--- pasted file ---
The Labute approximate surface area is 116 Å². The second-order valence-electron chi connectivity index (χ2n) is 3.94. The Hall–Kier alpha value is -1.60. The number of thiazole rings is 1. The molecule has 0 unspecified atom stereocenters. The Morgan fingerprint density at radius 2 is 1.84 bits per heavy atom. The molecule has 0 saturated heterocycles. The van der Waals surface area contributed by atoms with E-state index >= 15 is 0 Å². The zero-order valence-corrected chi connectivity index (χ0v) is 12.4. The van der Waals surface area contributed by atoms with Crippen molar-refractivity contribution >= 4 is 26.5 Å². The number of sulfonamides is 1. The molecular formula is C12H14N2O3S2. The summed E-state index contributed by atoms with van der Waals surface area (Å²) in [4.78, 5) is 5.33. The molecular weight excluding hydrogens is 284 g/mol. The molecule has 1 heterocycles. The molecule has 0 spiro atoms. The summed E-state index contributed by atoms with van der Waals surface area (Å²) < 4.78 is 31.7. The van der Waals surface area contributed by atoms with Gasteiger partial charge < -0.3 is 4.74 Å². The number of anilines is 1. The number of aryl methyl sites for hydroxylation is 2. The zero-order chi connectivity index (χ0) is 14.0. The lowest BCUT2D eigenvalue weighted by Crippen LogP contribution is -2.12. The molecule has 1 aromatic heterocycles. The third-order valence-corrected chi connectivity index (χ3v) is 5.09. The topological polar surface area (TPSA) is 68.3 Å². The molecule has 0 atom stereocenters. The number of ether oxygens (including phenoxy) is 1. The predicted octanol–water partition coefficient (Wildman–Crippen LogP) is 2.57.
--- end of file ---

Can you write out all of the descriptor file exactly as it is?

The Labute approximate surface area is 116 Å². The second-order valence-electron chi connectivity index (χ2n) is 3.94. The Hall–Kier alpha value is -1.60. The number of thiazole rings is 1. The molecule has 0 unspecified atom stereocenters. The Morgan fingerprint density at radius 2 is 1.84 bits per heavy atom. The molecule has 0 saturated heterocycles. The van der Waals surface area contributed by atoms with E-state index >= 15 is 0 Å². The zero-order valence-corrected chi connectivity index (χ0v) is 12.4. The van der Waals surface area contributed by atoms with Crippen molar-refractivity contribution >= 4 is 26.5 Å². The number of sulfonamides is 1. The molecular formula is C12H14N2O3S2. The summed E-state index contributed by atoms with van der Waals surface area (Å²) in [4.78, 5) is 5.33. The molecular weight excluding hydrogens is 284 g/mol. The molecule has 1 heterocycles. The molecule has 0 spiro atoms. The summed E-state index contributed by atoms with van der Waals surface area (Å²) < 4.78 is 31.7. The van der Waals surface area contributed by atoms with Gasteiger partial charge < -0.3 is 4.74 Å². The number of anilines is 1. The number of aryl methyl sites for hydroxylation is 2. The zero-order chi connectivity index (χ0) is 14.0. The lowest BCUT2D eigenvalue weighted by Crippen LogP contribution is -2.12. The molecule has 1 aromatic heterocycles. The third-order valence-corrected chi connectivity index (χ3v) is 5.09. The topological polar surface area (TPSA) is 68.3 Å². The molecule has 0 atom stereocenters. The number of ether oxygens (including phenoxy) is 1. The predicted octanol–water partition coefficient (Wildman–Crippen LogP) is 2.57.